Coaching Through Transition: Part I: Getting Started


Central Park -- Gina Lynette

I love to coach. As I shared in my values post, I get practically giddy at the thought of nurturing and guiding folks safely and smoothly through change — transitions and transformations.

Over the course of the next several Tuesdays, I’ll share one area of my practice that thrills me more than just about anything — coaching individuals with disabilities and their families as they transition from one life stage to another. Please note that while I’ll be describing a coaching scenario that is very similar to several families that I’ve worked with, it is an amalgamation of those conversations and is not based on any one family.

Coaching, by its very nature, is a highly individualized process involving the establishment of trust, the co-creation of goals, and ongoing support throughout the relationship. It is important when working with individuals and teams — but it is never more critical than when working with a family. Trust, co-creation, and support become trickier as we add individuals to the table, but I’ve spent my entire adult life gathering tools and skills that support individuals in assessing their current reality, establishing goals – both stretch and very realistic in nature – and enrolling their community in support of those objectives.

The Scenario

In this scenario, a family is interested in figuring out the process of transitioning their son from high school to a really, real adult life as part of his community. The son, Jon, expects to graduate at age 22 with the current class of juniors. He has been diagnosed with an intellectual disability and is receiving special education services at his local high school.

His parents are divorced but civil. His father, Dan, expects him to get a job and live on his own or with a couple of roommates. His mother, Kate, does not see him ever leaving home – there are way too many things that can go wrong. Jon’s circle of support includes extended family, classmates, several favorite teachers, people at church, and family friends.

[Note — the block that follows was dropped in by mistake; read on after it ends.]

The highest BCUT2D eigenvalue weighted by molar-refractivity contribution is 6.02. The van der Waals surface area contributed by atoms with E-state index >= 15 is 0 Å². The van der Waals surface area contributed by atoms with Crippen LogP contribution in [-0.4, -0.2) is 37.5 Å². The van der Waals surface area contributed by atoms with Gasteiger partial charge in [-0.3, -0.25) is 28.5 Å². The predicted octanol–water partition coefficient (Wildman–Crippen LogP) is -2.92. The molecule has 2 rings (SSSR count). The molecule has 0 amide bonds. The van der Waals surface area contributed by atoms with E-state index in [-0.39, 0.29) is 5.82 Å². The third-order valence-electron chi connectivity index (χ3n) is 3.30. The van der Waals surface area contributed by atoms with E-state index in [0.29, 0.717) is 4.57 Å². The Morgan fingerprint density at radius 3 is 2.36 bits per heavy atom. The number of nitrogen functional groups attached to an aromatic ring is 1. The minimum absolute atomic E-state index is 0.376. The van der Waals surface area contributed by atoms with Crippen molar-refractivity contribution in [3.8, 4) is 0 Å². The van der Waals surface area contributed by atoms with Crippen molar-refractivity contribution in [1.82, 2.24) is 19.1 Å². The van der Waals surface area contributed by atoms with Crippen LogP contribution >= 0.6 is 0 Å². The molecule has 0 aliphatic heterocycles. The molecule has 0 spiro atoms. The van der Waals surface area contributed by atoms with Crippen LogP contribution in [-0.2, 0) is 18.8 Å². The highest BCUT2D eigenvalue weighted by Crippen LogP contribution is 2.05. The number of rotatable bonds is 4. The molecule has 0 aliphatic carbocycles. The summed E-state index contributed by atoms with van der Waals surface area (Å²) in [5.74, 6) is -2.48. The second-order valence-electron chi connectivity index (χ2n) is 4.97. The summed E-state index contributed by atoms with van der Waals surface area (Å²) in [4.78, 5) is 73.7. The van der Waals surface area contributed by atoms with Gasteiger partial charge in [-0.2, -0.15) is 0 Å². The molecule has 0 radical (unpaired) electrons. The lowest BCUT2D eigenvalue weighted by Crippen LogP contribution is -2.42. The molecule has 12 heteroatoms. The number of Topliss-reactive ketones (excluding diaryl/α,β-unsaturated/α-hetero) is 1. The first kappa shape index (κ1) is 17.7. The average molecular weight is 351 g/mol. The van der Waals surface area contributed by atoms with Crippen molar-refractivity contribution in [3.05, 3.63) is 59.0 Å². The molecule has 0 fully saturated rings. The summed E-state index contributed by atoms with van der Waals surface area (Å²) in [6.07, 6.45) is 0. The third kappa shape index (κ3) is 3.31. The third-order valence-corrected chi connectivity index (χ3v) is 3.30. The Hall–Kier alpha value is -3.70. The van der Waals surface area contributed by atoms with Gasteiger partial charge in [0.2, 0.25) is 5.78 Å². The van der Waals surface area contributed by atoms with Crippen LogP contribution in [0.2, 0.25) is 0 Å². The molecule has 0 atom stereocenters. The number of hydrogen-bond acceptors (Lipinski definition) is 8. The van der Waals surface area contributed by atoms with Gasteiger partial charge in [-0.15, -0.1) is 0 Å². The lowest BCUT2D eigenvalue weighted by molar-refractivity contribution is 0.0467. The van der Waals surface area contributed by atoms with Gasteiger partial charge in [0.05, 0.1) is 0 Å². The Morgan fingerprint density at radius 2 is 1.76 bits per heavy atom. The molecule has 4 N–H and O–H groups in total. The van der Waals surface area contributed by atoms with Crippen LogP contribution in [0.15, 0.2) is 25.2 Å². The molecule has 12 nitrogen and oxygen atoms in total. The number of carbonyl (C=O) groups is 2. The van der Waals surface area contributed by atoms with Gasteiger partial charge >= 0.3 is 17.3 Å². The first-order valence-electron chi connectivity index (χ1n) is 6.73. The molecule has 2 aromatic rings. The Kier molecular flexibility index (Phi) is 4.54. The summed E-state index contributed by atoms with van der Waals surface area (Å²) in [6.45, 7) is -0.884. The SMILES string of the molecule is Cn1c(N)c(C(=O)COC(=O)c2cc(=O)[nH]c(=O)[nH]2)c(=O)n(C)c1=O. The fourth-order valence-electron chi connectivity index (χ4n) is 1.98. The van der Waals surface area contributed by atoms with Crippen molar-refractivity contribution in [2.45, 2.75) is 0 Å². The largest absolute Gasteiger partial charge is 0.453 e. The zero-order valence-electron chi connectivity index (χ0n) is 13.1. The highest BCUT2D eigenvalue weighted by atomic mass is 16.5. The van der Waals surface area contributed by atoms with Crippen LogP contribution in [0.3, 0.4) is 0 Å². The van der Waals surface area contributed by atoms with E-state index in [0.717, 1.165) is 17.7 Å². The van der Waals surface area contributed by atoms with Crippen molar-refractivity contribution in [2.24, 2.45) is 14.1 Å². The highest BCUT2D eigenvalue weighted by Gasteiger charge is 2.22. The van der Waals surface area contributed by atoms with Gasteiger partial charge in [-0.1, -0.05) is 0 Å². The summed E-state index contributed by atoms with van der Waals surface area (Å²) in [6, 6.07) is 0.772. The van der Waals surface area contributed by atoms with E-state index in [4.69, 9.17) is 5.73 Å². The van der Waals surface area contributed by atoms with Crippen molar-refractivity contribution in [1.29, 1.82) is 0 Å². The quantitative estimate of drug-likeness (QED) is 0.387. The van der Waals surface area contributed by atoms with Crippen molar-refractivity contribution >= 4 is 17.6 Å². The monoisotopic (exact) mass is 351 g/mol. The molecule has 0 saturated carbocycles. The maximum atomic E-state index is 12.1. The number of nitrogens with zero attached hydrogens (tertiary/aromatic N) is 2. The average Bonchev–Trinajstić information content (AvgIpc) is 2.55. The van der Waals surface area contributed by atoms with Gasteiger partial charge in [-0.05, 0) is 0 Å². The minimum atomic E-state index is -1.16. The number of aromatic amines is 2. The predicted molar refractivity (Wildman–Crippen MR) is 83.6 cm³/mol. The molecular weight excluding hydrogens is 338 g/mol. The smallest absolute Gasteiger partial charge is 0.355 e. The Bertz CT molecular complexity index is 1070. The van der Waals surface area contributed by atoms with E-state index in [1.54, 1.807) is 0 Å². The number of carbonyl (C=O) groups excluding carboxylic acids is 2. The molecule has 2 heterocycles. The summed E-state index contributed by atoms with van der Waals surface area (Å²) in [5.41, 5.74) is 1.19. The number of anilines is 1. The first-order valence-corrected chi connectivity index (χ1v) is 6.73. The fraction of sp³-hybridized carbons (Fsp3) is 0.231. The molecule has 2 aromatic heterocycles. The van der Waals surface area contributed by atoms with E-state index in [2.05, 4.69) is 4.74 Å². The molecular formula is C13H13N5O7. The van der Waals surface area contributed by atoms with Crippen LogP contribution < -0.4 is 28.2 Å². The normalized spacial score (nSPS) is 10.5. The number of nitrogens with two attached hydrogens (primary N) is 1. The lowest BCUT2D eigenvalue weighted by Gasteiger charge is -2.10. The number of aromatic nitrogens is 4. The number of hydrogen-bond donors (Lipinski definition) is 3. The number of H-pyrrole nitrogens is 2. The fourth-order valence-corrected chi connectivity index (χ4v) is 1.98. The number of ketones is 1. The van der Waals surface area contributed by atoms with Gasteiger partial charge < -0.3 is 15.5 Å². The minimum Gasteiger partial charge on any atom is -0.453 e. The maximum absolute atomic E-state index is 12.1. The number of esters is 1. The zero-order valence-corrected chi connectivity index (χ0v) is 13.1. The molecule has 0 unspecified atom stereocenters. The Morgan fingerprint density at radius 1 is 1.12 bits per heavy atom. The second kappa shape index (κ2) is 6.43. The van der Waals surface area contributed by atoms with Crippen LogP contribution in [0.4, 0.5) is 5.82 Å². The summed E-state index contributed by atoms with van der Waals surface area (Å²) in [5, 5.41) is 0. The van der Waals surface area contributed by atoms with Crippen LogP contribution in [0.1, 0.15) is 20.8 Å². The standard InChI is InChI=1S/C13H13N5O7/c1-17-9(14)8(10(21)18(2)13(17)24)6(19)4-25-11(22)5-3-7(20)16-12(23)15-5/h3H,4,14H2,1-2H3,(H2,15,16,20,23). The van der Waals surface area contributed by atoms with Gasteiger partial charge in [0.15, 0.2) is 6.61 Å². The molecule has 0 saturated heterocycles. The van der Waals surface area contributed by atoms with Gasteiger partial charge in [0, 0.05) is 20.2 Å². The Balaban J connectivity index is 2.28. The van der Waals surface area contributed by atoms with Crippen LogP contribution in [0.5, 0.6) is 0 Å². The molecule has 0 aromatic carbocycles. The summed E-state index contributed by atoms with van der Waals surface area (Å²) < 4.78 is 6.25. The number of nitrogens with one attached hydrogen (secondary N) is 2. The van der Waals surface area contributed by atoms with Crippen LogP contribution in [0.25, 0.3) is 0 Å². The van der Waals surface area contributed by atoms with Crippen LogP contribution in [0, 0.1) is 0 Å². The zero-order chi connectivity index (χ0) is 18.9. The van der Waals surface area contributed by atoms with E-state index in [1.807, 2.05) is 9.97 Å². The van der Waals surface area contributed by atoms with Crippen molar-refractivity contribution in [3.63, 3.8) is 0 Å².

The state where they live currently has a waiting list of about 8000 people with intellectual disabilities hoping for services and supports. With recent budget cuts, only the most urgent needs are addressed by the state system when enrolling new individuals into services. Having two living parents puts Jon near the bottom of the list of people waiting.

The parents of a classmate at school are working with me to do similar planning for their daughter. They shared my name with Kate while attending a transition workshop offered by the state’s Parent Training Institute. Kate called to find out whether I could help them figure out what their son will do after high school.

Establishing the Coaching Relationship

As Kate was referred to me by another family who is in a similar situation and who found the coaching process helpful, I’m already at somewhat of an advantage over a coach who is called from an advertisement. Kate, Jon, and Dan already have some idea of what I’m able to do, although they may not have a clear understanding of my overall role in Jon’s transition.

Even so, the first order of business is to establish trust while outlining what coaching can and cannot do for this family.

A partnership requires that coaches earn the trust of people they work with, so that can provide the right amounts of challenge and support throughout the process. — David B. Peterson